The Sega 32X has gotten a lot of flak over the years, for being an under-supported kludgy add-on to the Genesis, and a cynical attempt by Sega to squeeze the last few drops of revenue from a dying platform...
Anyway, onto the review: Space Harrier is a "2.5-D," on-rails 3rd person shooter, originally released to arcades way back in 1985. Much like DOOM, it uses scaling 2D sprites on top of a 3D background to simulate a fully 3D environment. Your character, a blond, be-jetpacked fellow, runs, flies, and shoots his way through wave after wave of robots, cycloptic woolly mammoths, Easter Island statues, laser-shooting orbs, rocks & bushes in a colorful landscape called the Fantasy Zone. It's a simple game, even by arcade shooter standards, but it is very intense, and it excels both in presentation and gameplay. It looks and sounds great even by today's standards, but the smooth-scaling, detailed sprites, the generous use of color and digitized voices, and the fast-paced, fluid action must have been mind-blowing to its original audience.
Space Harrier's success in the arcades meant it was soon ported to nearly every contemporary computer and game console. However, the arcade version of Space Harrier utilized a brand new "Super Scaler" arcade board, equipped with dual 16-bit CPUs, a powerful GPU capable of displaying thousands of on-screen colors, and sophisticated sprite scaling/rotation hardware. The home ports running on more humble hardware ran the gamut from skin-peelingly awful to surprisingly playable, given their limitations, but none came close to matching the Super Scaler's capabilities and thus none could do justice to Space Harrier.
Fast-forward to late 1994, when Sega released the 32X add-on, and Space Harrier was among its launch titles. A 10-year-old arcade game may be an odd choice for console launch title, but Space Harrier's fast-paced action really helped show off the 32X's chops. Nostalgic gamers suffering from a decade-long Space Harrier drought finally had their thirst quenched by what turned out to an outstanding port of the arcade. The graphics, sound effects, music, levels and characters are all dead-on perfect, and it even sports the arcade original's disappointingly terse "The End" screen when you beat it. There's just a tiny bit of chug that shows up when too much is happening on-screen at once, and the Genesis' D-pad is a poor substitute for the superb analog flight yoke the arcade machine used.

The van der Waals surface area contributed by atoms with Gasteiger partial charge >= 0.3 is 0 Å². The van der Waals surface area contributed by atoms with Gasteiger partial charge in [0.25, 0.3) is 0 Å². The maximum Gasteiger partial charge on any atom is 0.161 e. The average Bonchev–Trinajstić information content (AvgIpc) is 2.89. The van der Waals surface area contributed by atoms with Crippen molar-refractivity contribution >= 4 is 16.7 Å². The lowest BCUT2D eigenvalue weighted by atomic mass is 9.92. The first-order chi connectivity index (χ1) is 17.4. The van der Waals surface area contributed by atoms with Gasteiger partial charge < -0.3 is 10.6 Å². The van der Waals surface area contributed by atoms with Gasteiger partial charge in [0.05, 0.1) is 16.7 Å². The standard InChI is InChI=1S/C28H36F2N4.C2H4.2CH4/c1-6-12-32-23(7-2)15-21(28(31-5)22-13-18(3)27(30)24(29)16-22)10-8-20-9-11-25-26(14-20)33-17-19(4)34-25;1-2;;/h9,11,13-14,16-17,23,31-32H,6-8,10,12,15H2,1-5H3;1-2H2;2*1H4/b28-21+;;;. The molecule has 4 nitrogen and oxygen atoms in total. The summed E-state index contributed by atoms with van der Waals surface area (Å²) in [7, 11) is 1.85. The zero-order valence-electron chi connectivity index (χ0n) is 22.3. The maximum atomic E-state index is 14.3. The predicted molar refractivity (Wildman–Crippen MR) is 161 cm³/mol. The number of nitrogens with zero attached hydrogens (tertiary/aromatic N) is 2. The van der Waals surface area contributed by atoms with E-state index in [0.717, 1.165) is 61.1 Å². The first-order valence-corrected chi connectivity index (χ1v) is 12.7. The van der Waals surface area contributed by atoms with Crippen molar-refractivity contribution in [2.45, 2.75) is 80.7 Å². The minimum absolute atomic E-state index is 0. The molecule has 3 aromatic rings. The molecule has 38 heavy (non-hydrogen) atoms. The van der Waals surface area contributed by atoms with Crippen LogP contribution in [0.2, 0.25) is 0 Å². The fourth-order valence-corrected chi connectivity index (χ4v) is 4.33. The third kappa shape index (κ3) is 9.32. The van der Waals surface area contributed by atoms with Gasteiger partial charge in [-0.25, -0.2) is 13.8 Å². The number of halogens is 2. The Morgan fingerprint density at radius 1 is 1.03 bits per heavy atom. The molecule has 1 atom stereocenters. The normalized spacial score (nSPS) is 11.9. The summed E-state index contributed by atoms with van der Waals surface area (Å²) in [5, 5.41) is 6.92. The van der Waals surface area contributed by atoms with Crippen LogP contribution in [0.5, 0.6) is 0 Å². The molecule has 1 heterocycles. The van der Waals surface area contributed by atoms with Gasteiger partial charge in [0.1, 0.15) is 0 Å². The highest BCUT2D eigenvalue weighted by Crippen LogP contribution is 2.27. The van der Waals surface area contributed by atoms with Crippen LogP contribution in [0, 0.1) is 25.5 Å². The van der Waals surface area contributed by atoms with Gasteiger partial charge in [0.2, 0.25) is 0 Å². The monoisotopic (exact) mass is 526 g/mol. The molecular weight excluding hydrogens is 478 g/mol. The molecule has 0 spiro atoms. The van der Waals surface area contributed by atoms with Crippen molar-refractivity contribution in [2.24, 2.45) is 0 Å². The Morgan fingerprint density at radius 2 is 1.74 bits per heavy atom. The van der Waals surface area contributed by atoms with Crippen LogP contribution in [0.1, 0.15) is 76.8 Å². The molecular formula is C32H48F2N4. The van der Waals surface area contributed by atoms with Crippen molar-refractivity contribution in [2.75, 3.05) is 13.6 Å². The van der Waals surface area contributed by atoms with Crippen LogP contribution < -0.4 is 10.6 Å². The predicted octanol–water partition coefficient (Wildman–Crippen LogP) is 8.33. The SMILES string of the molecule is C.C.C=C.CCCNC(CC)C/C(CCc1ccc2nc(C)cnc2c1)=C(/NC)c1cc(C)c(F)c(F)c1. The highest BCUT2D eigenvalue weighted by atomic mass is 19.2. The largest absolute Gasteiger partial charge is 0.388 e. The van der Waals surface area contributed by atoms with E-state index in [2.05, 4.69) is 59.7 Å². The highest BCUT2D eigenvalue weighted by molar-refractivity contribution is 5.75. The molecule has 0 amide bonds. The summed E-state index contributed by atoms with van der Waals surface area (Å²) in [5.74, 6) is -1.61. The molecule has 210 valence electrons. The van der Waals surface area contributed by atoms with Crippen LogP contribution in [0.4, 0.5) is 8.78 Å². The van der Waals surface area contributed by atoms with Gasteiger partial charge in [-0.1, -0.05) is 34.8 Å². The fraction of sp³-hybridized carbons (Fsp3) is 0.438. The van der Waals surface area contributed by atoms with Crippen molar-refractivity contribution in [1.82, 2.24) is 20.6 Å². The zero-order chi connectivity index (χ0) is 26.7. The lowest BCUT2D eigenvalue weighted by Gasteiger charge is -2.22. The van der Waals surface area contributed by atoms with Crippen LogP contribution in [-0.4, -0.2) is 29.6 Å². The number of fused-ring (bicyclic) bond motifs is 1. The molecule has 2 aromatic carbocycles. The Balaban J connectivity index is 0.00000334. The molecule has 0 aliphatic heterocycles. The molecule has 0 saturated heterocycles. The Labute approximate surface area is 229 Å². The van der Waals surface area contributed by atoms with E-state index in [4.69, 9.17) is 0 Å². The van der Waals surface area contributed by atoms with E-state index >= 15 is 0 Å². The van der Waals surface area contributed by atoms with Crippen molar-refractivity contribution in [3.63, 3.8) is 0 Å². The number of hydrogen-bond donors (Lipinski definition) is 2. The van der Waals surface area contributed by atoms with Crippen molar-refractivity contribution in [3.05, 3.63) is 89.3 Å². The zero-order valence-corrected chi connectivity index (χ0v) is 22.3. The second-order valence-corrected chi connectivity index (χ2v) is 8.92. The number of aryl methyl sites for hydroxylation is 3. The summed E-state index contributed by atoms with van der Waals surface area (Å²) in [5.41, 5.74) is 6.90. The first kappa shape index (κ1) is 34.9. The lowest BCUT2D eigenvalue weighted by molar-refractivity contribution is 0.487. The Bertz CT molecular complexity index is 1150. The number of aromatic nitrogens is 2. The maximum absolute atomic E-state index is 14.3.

Unfortunately, I still can't recommend seeking out this version of Space Harrier, unless you already own a working 32X and you're looking for something to play on it. If that's the case, it's cheap and readily available on eBay. However, ports of Space Harrier continue to be released to this day, on hardware that's much easier to live with. For example, the Sega Saturn version is every bit as faithful as the 32X's, but it does support analog controls, using the Knights Into Dreams' 3D controller. Space Harrier has also appeared in various Sega collections for the Dreamcast, PS2, PS3 and Xbox 360. Most recently, Nintendo has released a version of the arcade Space Harrier for the 3DS' virtual console, complete with stereoscopic 3D support. I'd suggest steering clear of the Sega Master System version on the VC, though, unless you're curious enough to pay actual money to find out just how badly Space Harrier sucked on 8-bit hardware.